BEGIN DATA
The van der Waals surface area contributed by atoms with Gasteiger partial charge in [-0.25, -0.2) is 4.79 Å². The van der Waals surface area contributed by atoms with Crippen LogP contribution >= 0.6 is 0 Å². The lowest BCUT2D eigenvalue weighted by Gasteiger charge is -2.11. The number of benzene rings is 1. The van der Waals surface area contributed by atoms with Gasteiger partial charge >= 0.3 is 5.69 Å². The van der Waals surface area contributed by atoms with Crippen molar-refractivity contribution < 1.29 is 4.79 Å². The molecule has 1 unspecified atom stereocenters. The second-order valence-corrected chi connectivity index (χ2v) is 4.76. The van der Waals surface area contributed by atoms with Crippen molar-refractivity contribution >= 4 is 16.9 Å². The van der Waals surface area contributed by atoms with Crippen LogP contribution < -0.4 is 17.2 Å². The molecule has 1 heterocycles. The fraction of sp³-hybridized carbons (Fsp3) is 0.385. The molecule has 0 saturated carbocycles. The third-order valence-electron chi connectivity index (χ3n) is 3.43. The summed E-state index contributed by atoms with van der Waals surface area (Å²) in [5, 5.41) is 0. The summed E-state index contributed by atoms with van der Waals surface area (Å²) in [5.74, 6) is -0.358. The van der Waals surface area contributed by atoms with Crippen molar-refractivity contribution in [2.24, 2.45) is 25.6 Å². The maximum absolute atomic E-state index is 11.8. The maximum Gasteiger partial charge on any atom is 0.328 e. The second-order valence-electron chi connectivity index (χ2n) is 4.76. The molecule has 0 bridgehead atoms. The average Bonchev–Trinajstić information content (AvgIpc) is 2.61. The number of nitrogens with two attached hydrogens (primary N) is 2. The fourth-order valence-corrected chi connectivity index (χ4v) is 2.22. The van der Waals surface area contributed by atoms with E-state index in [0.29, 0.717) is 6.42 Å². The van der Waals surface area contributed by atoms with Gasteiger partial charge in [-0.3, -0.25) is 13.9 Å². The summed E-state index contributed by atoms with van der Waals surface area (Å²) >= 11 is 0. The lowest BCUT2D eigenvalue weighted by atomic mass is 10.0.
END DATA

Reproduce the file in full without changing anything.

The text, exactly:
The van der Waals surface area contributed by atoms with Gasteiger partial charge in [-0.25, -0.2) is 4.79 Å². The van der Waals surface area contributed by atoms with Crippen LogP contribution >= 0.6 is 0 Å². The lowest BCUT2D eigenvalue weighted by Gasteiger charge is -2.11. The number of benzene rings is 1. The van der Waals surface area contributed by atoms with Gasteiger partial charge >= 0.3 is 5.69 Å². The van der Waals surface area contributed by atoms with Crippen molar-refractivity contribution < 1.29 is 4.79 Å². The molecule has 1 unspecified atom stereocenters. The second-order valence-corrected chi connectivity index (χ2v) is 4.76. The van der Waals surface area contributed by atoms with Crippen molar-refractivity contribution >= 4 is 16.9 Å². The van der Waals surface area contributed by atoms with Crippen LogP contribution < -0.4 is 17.2 Å². The molecule has 1 heterocycles. The fraction of sp³-hybridized carbons (Fsp3) is 0.385. The molecule has 0 saturated carbocycles. The third-order valence-electron chi connectivity index (χ3n) is 3.43. The summed E-state index contributed by atoms with van der Waals surface area (Å²) in [5, 5.41) is 0. The summed E-state index contributed by atoms with van der Waals surface area (Å²) in [5.74, 6) is -0.358. The van der Waals surface area contributed by atoms with Crippen molar-refractivity contribution in [2.24, 2.45) is 25.6 Å². The maximum absolute atomic E-state index is 11.8. The maximum Gasteiger partial charge on any atom is 0.328 e. The second-order valence-electron chi connectivity index (χ2n) is 4.76. The molecule has 0 bridgehead atoms. The average Bonchev–Trinajstić information content (AvgIpc) is 2.61. The number of nitrogens with two attached hydrogens (primary N) is 2. The fourth-order valence-corrected chi connectivity index (χ4v) is 2.22. The van der Waals surface area contributed by atoms with E-state index in [0.29, 0.717) is 6.42 Å². The van der Waals surface area contributed by atoms with Gasteiger partial charge in [-0.3, -0.25) is 13.9 Å². The summed E-state index contributed by atoms with van der Waals surface area (Å²) >= 11 is 0. The lowest BCUT2D eigenvalue weighted by atomic mass is 10.0.